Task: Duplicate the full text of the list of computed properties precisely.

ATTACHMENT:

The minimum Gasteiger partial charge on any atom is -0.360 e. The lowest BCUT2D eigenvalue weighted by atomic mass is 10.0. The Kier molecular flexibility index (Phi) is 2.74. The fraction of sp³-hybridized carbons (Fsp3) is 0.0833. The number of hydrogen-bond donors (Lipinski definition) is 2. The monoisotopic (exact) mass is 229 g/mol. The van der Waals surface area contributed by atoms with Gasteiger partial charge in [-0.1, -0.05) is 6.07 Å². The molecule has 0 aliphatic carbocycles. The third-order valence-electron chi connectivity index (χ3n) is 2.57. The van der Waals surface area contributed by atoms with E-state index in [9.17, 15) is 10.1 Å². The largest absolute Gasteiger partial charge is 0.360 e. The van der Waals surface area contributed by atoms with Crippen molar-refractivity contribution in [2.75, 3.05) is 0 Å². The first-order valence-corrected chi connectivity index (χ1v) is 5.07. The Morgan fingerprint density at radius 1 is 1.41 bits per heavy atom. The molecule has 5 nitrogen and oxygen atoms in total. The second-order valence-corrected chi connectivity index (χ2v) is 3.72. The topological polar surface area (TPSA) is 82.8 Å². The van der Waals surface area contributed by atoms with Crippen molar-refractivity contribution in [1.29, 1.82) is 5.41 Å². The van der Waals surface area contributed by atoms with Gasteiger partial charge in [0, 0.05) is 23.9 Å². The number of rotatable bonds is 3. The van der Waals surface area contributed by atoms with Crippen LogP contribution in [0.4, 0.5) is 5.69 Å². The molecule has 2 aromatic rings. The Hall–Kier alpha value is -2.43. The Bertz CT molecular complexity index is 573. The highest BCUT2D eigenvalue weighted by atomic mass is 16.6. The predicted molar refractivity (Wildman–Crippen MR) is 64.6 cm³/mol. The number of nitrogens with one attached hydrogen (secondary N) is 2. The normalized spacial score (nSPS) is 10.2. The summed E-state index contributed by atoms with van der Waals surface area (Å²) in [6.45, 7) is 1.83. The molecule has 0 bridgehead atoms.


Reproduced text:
The minimum Gasteiger partial charge on any atom is -0.360 e. The lowest BCUT2D eigenvalue weighted by atomic mass is 10.0. The Kier molecular flexibility index (Phi) is 2.74. The fraction of sp³-hybridized carbons (Fsp3) is 0.0833. The number of hydrogen-bond donors (Lipinski definition) is 2. The monoisotopic (exact) mass is 229 g/mol. The van der Waals surface area contributed by atoms with Gasteiger partial charge in [-0.1, -0.05) is 6.07 Å². The molecule has 0 aliphatic carbocycles. The third-order valence-electron chi connectivity index (χ3n) is 2.57. The van der Waals surface area contributed by atoms with E-state index in [9.17, 15) is 10.1 Å². The largest absolute Gasteiger partial charge is 0.360 e. The van der Waals surface area contributed by atoms with Crippen molar-refractivity contribution in [2.75, 3.05) is 0 Å². The first-order valence-corrected chi connectivity index (χ1v) is 5.07. The Morgan fingerprint density at radius 1 is 1.41 bits per heavy atom. The molecule has 5 nitrogen and oxygen atoms in total. The second-order valence-corrected chi connectivity index (χ2v) is 3.72. The topological polar surface area (TPSA) is 82.8 Å². The van der Waals surface area contributed by atoms with Crippen molar-refractivity contribution in [1.29, 1.82) is 5.41 Å². The van der Waals surface area contributed by atoms with Gasteiger partial charge in [0, 0.05) is 23.9 Å². The number of rotatable bonds is 3. The van der Waals surface area contributed by atoms with Crippen LogP contribution in [0.4, 0.5) is 5.69 Å². The molecule has 2 aromatic rings. The Hall–Kier alpha value is -2.43. The Bertz CT molecular complexity index is 573. The highest BCUT2D eigenvalue weighted by atomic mass is 16.6. The predicted molar refractivity (Wildman–Crippen MR) is 64.6 cm³/mol. The number of nitrogens with one attached hydrogen (secondary N) is 2. The normalized spacial score (nSPS) is 10.2. The summed E-state index contributed by atoms with van der Waals surface area (Å²) in [6.45, 7) is 1.83. The molecule has 0 bridgehead atoms.